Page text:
My first week of Dancer, Xslate and Bootstrap

As I mentioned last week, I’ve started working with Dancer in earnest. This week, I climbed three learning curves at the same time: Dancer, Xslate and Bootstrap.

Skeleton before template

I started off with the incredibly-handy “Dancer Cowbell” template by A. Gordon, which is a complete skeleton app that brings together Dancer, Template::Toolkit, Bootstrap, and Font Awesome.

It comes with scripts to download Bootstrap, etc., from various sources. Unfortunately, the day I tried it, GitHub (the source of Bootstrap’s custom downloads) was f*cked, so I wound up cobbling together the various bits from other Bootstrap experiments I’d downloaded in the past. Not fun, but not A. Gordon’s fault.

Xslate is xcellent

My next challenge was converting it from Template::Toolkit to Xslate. I’d been intrigued by Xslate’s design, particularly its speed. Xslate is fast, at least if you have a C compiler and a persistent application. It also has some interesting template composition capabilities, more akin to “roles” than just bare includes.

For example, here’s what one of my view templates looks like:

:cascade wrapper with macros, header, footer

: around title -> {

: around pagestyle -> {
  : stylesheet("about")

: around content -> {
    <h1>About my project</h1>
    <p>Blah blah blah...</p>

The interesting thing is that the “cascade” command combines four other templates, the HTML wrapper, some header HTML, some footer HTML, and macro definitions (the “stylesheet()” function). Then my page template just defines things to replace at various places in the cascade. The “title” and “pagestyle” blocks get inserted into the HTML header section. The “pagestyle” is defined using a macro from the macro sheet (and maps to a stylesheet link with a static path to “about.css” for page-specific layout). And the “content” block gets dropped into the HTML body section in the wrapper.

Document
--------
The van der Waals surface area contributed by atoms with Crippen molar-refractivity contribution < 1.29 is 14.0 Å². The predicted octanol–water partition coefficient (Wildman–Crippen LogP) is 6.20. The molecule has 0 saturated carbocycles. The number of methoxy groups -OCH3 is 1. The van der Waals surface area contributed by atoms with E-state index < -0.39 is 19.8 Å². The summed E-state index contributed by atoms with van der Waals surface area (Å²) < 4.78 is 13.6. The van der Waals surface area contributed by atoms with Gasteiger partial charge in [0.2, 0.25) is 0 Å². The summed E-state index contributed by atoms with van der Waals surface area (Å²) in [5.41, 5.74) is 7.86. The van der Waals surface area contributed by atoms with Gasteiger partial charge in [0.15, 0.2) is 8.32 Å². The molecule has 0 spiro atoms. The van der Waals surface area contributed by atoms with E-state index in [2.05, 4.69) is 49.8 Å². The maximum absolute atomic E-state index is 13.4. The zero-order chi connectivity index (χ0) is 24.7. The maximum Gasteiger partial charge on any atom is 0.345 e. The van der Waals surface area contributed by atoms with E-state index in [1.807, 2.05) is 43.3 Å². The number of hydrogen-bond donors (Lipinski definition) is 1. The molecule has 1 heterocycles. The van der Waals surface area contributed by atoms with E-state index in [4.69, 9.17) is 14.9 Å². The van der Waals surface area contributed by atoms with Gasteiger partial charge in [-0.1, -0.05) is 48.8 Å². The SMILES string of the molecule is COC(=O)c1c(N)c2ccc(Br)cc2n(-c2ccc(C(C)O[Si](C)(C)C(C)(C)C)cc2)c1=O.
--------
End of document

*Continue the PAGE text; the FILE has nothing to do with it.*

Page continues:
What about that “header” – where does that go? Check out the header template:

: before content -> {
  <div class="masthead row">
    <!-- Bootstrap navigation would go here -->

See the “before content” directive? It does what you would think, composes the header before the content block in the wrapper. The footer uses an “after” directive the same way.

That’s a long digression on Xslate, but I’m really happy with it so far. My view templates are stripped down to the bare minimum of information related to that view, yet can stuff information into any other spot in the composed template. It took a while to wrap my head around what that means.

I think about it like this: the wrapper template defines where things go, but doesn’t actually pull them in the way a template would “include” another template traditionally. It’s purely a framework of placeholders. Then, other templates customize those placeholders, saying if they go before, after or replace them.